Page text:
Galin Malakchiev was born in the family of a cavalry royal officer from Ruse, a circumstance that caused the talented sculptor troubles after the imposing of the communist power. Galin Malakchiev worked as an oxygen-welder at the construction of the St. St. Cyril and Methodius National Library. While doing his military service as a labour service man, he began his studies in architecture. Allowed to enrol in the "N. Pavlovich" Higher Institute of Fine Arts, G. Malakchiev studied one year but repeated it in order to be in Lyubomir Dalchev's class. In 1961, he graduated in sculpture in Dalchev's class.
He created easel and monumental sculptures and established himself as a vanguard sculptor breaking the dogma of the ideological plastic arts typical of that time – heroes with clenched fists carrying flying flags.
In 1964, the sculpture "Harlequin" was part of the National Exhibition of Sculpture and Graphics by the name of "Circus Artist". The rejection of firmness, the hyperbolic elegancy, the delicacy of the figure and its unstable stability all aim at reflection. However, exactly because of this, the sculpture was not only disputed by art critics such as Dimitar Ostoich, Spas Gergov, Veneta Ivanova and Ivan Funev but the author was accused of "formalism", "decorative end in itself" and "subjectivism". The first independent exhibition of Galin Malakchiev was in 1966 but it was closed in just four days. The artist refused to compromise and chose the way of internal emigration.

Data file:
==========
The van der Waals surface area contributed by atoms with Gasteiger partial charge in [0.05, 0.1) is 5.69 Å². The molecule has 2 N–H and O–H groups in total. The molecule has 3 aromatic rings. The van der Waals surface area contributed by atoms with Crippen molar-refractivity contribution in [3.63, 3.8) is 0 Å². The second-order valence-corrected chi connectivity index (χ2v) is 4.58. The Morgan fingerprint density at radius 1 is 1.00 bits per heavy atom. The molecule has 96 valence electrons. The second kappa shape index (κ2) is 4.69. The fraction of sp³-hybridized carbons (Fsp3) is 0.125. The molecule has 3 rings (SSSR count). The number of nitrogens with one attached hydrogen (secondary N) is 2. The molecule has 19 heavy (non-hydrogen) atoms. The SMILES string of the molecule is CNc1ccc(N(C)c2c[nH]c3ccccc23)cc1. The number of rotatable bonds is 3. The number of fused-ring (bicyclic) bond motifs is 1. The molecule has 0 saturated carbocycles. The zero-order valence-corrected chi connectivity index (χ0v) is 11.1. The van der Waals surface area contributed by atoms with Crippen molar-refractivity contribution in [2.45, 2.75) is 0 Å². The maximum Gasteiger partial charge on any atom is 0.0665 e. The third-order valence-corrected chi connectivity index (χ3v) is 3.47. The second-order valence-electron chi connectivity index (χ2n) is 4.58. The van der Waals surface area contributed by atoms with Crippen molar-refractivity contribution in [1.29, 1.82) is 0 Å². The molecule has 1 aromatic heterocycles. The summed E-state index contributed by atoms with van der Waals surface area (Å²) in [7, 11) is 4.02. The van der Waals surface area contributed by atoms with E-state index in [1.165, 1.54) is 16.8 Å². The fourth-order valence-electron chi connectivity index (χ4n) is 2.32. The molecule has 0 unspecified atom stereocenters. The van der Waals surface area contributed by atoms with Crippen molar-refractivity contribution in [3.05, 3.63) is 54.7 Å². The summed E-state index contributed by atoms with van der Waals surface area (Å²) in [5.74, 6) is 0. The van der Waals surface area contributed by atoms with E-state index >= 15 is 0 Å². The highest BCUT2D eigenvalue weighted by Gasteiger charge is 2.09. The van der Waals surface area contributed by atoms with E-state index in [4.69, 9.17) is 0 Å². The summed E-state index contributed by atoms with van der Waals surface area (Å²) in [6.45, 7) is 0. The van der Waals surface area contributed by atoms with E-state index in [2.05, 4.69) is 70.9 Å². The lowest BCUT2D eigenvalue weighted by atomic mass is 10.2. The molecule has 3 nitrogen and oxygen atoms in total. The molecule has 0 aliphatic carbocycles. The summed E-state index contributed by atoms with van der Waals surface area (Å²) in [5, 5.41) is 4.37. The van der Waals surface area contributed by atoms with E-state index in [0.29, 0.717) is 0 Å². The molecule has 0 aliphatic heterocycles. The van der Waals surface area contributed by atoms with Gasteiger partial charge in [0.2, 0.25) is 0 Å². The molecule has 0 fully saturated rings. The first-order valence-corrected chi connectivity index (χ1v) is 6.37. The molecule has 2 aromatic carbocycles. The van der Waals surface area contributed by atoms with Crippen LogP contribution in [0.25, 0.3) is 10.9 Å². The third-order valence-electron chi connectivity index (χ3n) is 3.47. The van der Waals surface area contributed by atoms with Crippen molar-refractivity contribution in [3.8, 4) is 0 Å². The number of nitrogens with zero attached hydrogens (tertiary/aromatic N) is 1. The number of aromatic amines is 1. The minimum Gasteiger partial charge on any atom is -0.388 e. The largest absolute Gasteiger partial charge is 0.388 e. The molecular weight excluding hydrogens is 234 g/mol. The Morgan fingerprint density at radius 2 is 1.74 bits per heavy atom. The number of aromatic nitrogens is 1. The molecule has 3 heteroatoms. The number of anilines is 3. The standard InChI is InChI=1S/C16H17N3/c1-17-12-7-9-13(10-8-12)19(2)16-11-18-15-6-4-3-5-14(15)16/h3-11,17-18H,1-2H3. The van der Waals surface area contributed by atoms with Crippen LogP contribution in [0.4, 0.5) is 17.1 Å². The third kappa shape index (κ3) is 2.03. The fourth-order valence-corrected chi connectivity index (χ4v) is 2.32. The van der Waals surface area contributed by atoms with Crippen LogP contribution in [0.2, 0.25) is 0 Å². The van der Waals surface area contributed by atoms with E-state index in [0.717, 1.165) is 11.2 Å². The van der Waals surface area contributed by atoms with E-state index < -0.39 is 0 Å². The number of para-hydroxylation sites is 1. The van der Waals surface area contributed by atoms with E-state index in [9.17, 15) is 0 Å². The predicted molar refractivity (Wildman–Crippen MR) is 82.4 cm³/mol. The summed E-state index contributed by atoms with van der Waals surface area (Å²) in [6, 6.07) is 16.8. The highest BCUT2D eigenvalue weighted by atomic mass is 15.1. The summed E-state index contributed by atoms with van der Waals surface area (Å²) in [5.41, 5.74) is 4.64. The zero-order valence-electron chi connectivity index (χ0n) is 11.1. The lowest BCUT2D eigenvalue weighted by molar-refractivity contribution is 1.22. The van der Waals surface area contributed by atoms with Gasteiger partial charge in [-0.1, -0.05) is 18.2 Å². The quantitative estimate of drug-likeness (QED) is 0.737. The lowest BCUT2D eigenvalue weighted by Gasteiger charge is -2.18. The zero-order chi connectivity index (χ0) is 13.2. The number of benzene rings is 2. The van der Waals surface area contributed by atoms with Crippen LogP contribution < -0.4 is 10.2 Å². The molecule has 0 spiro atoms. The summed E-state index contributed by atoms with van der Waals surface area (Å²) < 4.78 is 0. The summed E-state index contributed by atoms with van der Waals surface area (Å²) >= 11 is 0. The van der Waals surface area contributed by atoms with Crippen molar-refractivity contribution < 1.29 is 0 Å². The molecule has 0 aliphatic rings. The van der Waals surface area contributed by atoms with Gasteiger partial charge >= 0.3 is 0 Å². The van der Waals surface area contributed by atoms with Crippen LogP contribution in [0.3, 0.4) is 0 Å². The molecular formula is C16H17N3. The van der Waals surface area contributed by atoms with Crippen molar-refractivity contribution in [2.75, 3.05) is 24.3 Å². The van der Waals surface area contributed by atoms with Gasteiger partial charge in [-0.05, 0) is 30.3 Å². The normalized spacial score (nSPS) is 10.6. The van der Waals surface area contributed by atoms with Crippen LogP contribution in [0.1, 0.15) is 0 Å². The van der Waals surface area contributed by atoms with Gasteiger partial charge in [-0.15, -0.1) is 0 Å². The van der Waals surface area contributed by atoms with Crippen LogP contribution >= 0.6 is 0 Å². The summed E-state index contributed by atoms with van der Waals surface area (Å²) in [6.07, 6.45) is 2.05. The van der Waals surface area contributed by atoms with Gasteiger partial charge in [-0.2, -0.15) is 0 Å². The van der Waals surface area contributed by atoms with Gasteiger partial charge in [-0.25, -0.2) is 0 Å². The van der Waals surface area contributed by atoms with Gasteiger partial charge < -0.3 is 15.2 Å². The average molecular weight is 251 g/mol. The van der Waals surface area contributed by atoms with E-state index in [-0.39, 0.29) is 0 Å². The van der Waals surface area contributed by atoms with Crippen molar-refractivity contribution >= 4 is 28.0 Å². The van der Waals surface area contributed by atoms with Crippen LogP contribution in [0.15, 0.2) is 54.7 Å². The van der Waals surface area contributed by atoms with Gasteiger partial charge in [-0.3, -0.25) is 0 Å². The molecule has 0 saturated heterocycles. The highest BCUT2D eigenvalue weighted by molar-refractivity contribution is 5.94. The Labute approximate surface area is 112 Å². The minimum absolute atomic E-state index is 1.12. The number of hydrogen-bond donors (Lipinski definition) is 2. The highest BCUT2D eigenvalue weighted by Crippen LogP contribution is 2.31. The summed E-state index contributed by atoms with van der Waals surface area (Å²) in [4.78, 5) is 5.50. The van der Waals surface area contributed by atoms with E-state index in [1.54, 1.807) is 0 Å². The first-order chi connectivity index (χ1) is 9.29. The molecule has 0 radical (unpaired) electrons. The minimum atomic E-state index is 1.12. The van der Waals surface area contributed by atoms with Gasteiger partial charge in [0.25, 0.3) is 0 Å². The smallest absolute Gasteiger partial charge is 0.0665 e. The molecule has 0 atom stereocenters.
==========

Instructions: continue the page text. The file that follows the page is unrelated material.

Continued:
Accused of "decadence", "abstractionism" and "imitation", Malakchiev left the capital and in 1973 settled together with his wife Tsvetana in the village of Batuliya, near the town of Svoge. There he created some of his most famous works of art but his restricted financial resources limited him to only small sculptures.
In 1982, Malakchiev had an independent exhibition in the building of the UBA. It won him the first prize in easel plastic arts in the name of Marko Markov.
After 1989, there were several exhibitions dedicated to Galin Malakchiev: in 2001 at the Rayko Aleksiev Gallery, in 2009 at the National Gallery and the last one in 2011 at the Sredets Gallery. None of them was accompanied by a study on his creative work. The sculpture "Harlequin", included in the exhibition "Forms of Resistance", is evaluated as "the first total artistic resistance against the socialist realism in sculpture, a revolt not only against its plastic stereotypes but against its nature – the attempt at replacing the divine. [...] The spiritual essence of this creature is completely different; it doesn't feed on Marxist ideology, on party slogans which give birth to cast-iron and granite heroes. Its origins should be found in the divine breath." (Iliev 2016: 141)
So far, there is no monograph published on Galin Malakchiev's work.
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Malakchiev, Galin: Harlequin, 1964, patinated plaster, 303 х 103 х 63 см. Ownership: Bekyarov, Boris.
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Author(s) of this page
- Kasabova, Anelia Dr.
Iliev, Krasimir. 2016. Formi na saprotiva [Forms of Resistance]. Sofia: Sofia City Art Gallery.
Documentary film "Galin ili spomenat ne gubi davnost [Galin or the Memory does not lose Prescription]". Director, screenwriter and producer - Konstantin Zankov. Cameraman - Georgi Nikolov.